Editor's note: CNN's Tim Lister reports the following from Bahrain, where thousands of protesters have been in the capital's Pearl Roundabout, preparing for a massive demonstration on Tuesday. Protesters took to the streets of the capital last week to demand reform and the introduction of a constitutional monarchy, but some are now calling for the removal of the royal family, which has led the Persian Gulf state since the 18th century.
I was down at the Pearl Roundabout on Monday - the epicenter of Bahrain's protest movement, where the demonstrators' encampment has taken on an air of permanence, with tents, makeshift kitchens, even a rudimentary field hospital.
And some dark humor. We bumped into one young man who wore a placard saying "Wake Me Up Before You Kill Me," a reference to the security forces' assault on the roundabout in the early hours of last Thursday. Nearby, a cartoonist had set up a "Democracy Wall" - Gulf style - with all sorts of sketches lampooning the royal family. Relatives of those injured or killed last week carry photographs of their loved ones. Above it all, a giant Bahraini flag hoisted by a crane.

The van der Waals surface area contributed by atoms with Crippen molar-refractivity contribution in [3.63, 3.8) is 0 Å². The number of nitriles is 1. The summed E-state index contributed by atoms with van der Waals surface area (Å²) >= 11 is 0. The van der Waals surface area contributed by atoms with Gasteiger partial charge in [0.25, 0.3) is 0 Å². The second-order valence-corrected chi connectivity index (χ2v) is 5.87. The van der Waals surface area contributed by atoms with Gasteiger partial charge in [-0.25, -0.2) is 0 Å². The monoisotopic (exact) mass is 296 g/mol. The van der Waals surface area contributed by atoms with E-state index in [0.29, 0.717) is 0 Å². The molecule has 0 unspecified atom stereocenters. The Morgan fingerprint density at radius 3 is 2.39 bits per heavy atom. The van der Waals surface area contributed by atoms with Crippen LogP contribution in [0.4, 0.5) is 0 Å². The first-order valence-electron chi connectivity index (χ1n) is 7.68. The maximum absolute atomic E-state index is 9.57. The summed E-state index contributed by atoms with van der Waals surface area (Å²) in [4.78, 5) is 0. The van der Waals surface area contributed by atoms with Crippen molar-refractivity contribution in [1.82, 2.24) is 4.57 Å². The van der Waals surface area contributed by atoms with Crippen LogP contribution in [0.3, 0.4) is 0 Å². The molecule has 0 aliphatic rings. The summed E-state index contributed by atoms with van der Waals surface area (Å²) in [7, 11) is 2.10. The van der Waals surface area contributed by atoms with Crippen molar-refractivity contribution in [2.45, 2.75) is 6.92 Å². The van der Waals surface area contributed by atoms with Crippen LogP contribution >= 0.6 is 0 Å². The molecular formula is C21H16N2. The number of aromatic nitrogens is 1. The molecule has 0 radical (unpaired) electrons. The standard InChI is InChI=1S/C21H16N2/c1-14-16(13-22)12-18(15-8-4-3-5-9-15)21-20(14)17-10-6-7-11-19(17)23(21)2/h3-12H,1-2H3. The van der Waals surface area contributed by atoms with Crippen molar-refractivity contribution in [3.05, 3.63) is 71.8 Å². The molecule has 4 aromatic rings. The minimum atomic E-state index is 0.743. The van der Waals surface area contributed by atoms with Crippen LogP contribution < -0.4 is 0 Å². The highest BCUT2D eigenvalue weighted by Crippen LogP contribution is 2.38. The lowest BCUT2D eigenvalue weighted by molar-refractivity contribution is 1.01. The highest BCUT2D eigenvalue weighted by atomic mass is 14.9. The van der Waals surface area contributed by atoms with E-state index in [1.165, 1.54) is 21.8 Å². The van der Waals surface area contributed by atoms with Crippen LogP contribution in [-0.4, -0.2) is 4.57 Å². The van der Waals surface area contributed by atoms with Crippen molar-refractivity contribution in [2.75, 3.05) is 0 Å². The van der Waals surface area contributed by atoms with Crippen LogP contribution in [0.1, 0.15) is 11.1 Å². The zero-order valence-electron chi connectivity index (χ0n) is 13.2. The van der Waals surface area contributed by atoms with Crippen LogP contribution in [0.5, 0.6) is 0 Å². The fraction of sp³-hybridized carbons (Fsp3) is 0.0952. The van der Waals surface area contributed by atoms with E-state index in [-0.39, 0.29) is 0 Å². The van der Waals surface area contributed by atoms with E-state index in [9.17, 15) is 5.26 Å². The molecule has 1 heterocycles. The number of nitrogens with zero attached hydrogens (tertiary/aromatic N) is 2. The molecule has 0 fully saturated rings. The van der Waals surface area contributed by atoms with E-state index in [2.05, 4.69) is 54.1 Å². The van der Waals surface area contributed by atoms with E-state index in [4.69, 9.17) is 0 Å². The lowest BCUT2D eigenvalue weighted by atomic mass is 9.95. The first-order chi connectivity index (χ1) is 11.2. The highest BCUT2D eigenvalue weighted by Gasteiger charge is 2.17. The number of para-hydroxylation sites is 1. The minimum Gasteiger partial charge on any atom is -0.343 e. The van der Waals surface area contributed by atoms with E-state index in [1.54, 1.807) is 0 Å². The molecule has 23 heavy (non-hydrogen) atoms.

Not to be outdone, thousands of government supporters rallied in another part of the city on Monday night - thankfully, a long way from Pearl Roundabout. While there has been no violence reported since Friday night, and the crown prince has committed himself to dialogue with opposition groups, there is still plenty of tension here.
Occasionally rumors sweep through the crowd at Pearl Roundabout - that pro-government marchers are headed that way, or that army units have left their base. All of them are unfounded, but they make for a sometimes edgy atmosphere. With the planned arrival from London on Tuesday night of a leading opposition figure who is charged with trying to overthrow the government, the political see-saw in Bahrain continues to swing between negotiation and confrontation.